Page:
More news of Yale people



Edwin McClellan, the Sterling Professor Emeritus of Japanese Studies, died on April 27 of lung cancer. He was 83. A lifelong British citizen, McClellan was born and raised in Japan, where his father was a businessman. The family left Japan at the start of World War II. McClellan created a program in Japanese studies at the University of Chicago, then came to Yale in 1972. He was known for his translations of Japanese novels.



After eight years as University Librarian, Alice Prochaska will return to her native Britain in September 2010 to become the principal of Somerville College at the University of Oxford. Prochaska is an alumna of Somerville, which was Oxford's first college for women. (It admitted men in 1992.) In announcing her departure, President Richard Levin said Prochaska has helped Yale's library "develop as the leading international research library of North America." Prochaska will step down as librarian in January.


Yale scored a coup in 2007 when it lured green-chemistry pioneer Paul Anastas from Washington, DC, to found the university's Center for Green Chemistry and Green Engineering. But Washington struck back in May, when President Obama nominated Anastas to head the Environmental Protection Agency's Office of Research and Development. Anastas's research focuses on finding safer substitutes for hazardous chemicals. He will be on leave from Yale during his EPA tenure.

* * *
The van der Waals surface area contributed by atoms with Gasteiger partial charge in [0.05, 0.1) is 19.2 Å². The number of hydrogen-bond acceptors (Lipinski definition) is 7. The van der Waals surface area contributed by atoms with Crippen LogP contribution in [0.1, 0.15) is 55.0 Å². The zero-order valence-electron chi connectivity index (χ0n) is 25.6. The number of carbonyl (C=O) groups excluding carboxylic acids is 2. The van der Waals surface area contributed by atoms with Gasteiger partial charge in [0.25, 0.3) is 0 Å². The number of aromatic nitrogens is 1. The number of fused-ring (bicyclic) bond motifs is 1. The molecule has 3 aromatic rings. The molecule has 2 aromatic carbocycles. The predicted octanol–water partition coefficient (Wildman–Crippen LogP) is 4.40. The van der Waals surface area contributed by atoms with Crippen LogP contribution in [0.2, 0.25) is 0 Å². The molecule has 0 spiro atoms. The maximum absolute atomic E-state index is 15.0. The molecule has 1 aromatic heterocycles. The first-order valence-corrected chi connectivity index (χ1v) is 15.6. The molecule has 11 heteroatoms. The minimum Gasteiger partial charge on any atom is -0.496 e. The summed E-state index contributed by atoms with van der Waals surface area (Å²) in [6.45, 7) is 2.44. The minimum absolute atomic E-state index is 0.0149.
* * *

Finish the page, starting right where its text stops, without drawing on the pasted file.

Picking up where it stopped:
The university's newest Sterling Professor is William L. Jorgensen, a chemistry professor and a leader in the field of computational chemistry, which uses computers to help solve complex problems. Jorgensen came to Yale from Purdue in 1990 as the Whitehead Professor of Chemistry. Sterling professorships are Yale's highest faculty honors


Stepping down

Office of Public Affairs director Helaine Klasky is leaving in July after eight years of overseeing Yale's public relations strategy. Klasky is moving to Washington, DC, where her husband has been named a deputy assistant secretary of defense. Her own plans, she said, "are as yet unsettled." Klasky, who also served as a special assistant to President Richard Levin, worked in the Clinton administration before coming to Yale. 


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